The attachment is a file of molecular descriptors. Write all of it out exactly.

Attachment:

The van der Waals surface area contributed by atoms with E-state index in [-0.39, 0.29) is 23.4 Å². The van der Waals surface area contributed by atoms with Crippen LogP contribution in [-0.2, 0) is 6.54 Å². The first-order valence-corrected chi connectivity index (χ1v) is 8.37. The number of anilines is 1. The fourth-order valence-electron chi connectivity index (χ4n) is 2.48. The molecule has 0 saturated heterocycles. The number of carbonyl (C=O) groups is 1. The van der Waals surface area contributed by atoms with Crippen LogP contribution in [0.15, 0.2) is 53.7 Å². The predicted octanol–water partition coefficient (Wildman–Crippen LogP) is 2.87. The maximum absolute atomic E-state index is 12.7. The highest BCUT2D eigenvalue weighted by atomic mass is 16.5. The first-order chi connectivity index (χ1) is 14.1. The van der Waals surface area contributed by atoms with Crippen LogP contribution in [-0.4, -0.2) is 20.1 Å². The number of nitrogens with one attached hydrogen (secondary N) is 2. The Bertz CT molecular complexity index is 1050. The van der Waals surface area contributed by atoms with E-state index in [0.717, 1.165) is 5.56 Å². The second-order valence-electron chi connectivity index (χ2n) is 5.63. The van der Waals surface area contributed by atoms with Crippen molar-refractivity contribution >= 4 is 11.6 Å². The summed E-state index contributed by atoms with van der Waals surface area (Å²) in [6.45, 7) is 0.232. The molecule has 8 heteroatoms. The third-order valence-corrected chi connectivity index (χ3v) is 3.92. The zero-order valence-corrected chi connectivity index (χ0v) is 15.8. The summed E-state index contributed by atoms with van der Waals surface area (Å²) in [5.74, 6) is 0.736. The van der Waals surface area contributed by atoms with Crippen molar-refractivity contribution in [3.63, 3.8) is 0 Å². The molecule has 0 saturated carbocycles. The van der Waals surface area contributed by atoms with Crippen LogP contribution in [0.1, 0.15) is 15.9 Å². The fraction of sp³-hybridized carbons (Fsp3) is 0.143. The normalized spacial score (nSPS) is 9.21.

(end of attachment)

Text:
The van der Waals surface area contributed by atoms with E-state index in [-0.39, 0.29) is 23.4 Å². The van der Waals surface area contributed by atoms with Crippen LogP contribution in [-0.2, 0) is 6.54 Å². The first-order valence-corrected chi connectivity index (χ1v) is 8.37. The number of anilines is 1. The fourth-order valence-electron chi connectivity index (χ4n) is 2.48. The molecule has 0 saturated heterocycles. The number of carbonyl (C=O) groups is 1. The van der Waals surface area contributed by atoms with Crippen LogP contribution in [0.15, 0.2) is 53.7 Å². The predicted octanol–water partition coefficient (Wildman–Crippen LogP) is 2.87. The maximum absolute atomic E-state index is 12.7. The highest BCUT2D eigenvalue weighted by atomic mass is 16.5. The first-order chi connectivity index (χ1) is 14.1. The van der Waals surface area contributed by atoms with Crippen LogP contribution in [-0.4, -0.2) is 20.1 Å². The number of nitrogens with one attached hydrogen (secondary N) is 2. The Bertz CT molecular complexity index is 1050. The van der Waals surface area contributed by atoms with E-state index in [0.717, 1.165) is 5.56 Å². The second-order valence-electron chi connectivity index (χ2n) is 5.63. The van der Waals surface area contributed by atoms with Crippen molar-refractivity contribution >= 4 is 11.6 Å². The summed E-state index contributed by atoms with van der Waals surface area (Å²) in [6.45, 7) is 0.232. The molecule has 8 heteroatoms. The third-order valence-corrected chi connectivity index (χ3v) is 3.92. The zero-order valence-corrected chi connectivity index (χ0v) is 15.8. The summed E-state index contributed by atoms with van der Waals surface area (Å²) in [5.74, 6) is 0.736. The van der Waals surface area contributed by atoms with Crippen molar-refractivity contribution in [3.63, 3.8) is 0 Å². The molecule has 0 saturated carbocycles. The van der Waals surface area contributed by atoms with Crippen LogP contribution in [0.1, 0.15) is 15.9 Å². The fraction of sp³-hybridized carbons (Fsp3) is 0.143. The normalized spacial score (nSPS) is 9.21.